Reversible and Selective Bimolecular Interactions Using yPNA

2019-10-29T20:06:19Z (GMT) by Taylor D. Canady
On-demand selective regulation of gene expression in living cells is a central goal of chemical biology and antisense therapeutic development. While significant advances
have allowed regulatory modulation through inserted genetic elements, on-demand control of the expression/translation state of a given native gene by complementary sequence interactions remains a technical challenge. Toward this objective, in the second chapter, we demonstrate the reversible suppression of a luciferase gene in cell-free translation using Watson-Crick base pairing between the mRNA and a complementary gamma-modified peptide nucleic acid (γPNA) sequence with a non-complementary toehold. Exploiting the favorable thermodynamics
of γPNA–γPNA interactions, the antisense sequence can be removed by hybridization of a second, fully complementary γPNA, through a strand displacement reaction, allowing
translation to proceed. Additionally, we characterize the displacement reaction via surface plasmon resonance (SPR). The third chapter continues the theme of reversible translation control and SPR measurements of strand displacement. However, we do so through the orthogonal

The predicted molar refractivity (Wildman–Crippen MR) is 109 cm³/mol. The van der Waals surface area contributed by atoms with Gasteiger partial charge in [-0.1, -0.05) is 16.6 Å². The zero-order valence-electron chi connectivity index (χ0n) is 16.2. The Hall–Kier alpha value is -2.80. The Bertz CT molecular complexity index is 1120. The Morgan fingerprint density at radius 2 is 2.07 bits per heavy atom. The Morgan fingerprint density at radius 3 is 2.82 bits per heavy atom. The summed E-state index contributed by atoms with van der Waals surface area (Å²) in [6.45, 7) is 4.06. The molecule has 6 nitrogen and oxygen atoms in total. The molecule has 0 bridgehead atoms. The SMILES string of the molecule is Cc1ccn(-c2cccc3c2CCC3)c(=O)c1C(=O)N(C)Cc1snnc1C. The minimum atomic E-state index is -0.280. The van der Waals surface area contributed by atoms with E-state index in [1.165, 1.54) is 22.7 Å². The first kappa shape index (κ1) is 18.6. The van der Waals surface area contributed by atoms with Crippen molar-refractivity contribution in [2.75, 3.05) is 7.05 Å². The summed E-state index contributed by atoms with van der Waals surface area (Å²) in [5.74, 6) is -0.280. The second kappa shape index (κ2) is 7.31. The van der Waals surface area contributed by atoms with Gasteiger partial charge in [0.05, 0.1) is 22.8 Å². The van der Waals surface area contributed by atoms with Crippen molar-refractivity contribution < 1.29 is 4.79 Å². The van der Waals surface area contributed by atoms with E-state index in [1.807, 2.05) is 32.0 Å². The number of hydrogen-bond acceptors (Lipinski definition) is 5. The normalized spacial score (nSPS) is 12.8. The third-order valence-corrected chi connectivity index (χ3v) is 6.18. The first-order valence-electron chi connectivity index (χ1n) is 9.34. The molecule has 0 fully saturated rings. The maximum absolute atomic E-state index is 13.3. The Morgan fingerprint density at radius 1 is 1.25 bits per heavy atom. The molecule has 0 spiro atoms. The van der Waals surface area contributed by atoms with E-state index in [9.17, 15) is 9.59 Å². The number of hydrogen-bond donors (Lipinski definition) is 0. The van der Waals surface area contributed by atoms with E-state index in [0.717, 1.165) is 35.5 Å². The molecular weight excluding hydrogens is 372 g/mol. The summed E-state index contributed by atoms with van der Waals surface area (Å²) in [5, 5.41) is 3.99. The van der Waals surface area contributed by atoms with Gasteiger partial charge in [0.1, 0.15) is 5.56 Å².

recognition capability of chiral γPNA. In addition to reversible translation control, we characterize the chimeric probe displacement reaction via surface plasmon resonance
(SPR) and demonstrate specific chiral recognition of the chimeric γPNA probes. The fourth chapter explores increasing the selectivity of complementary γPNA by
incorporating intramolecular stem-loop structure. Using SPR, we investigated the selectivity of a structured γPNA against several mutations types and at different target
positions. To this end, we identify several mutations which are kinetically discriminated against compared to an unstructured γPNA control. Additionally, we replicated the
enhanced selectivity findings in an antisense knockdown assay.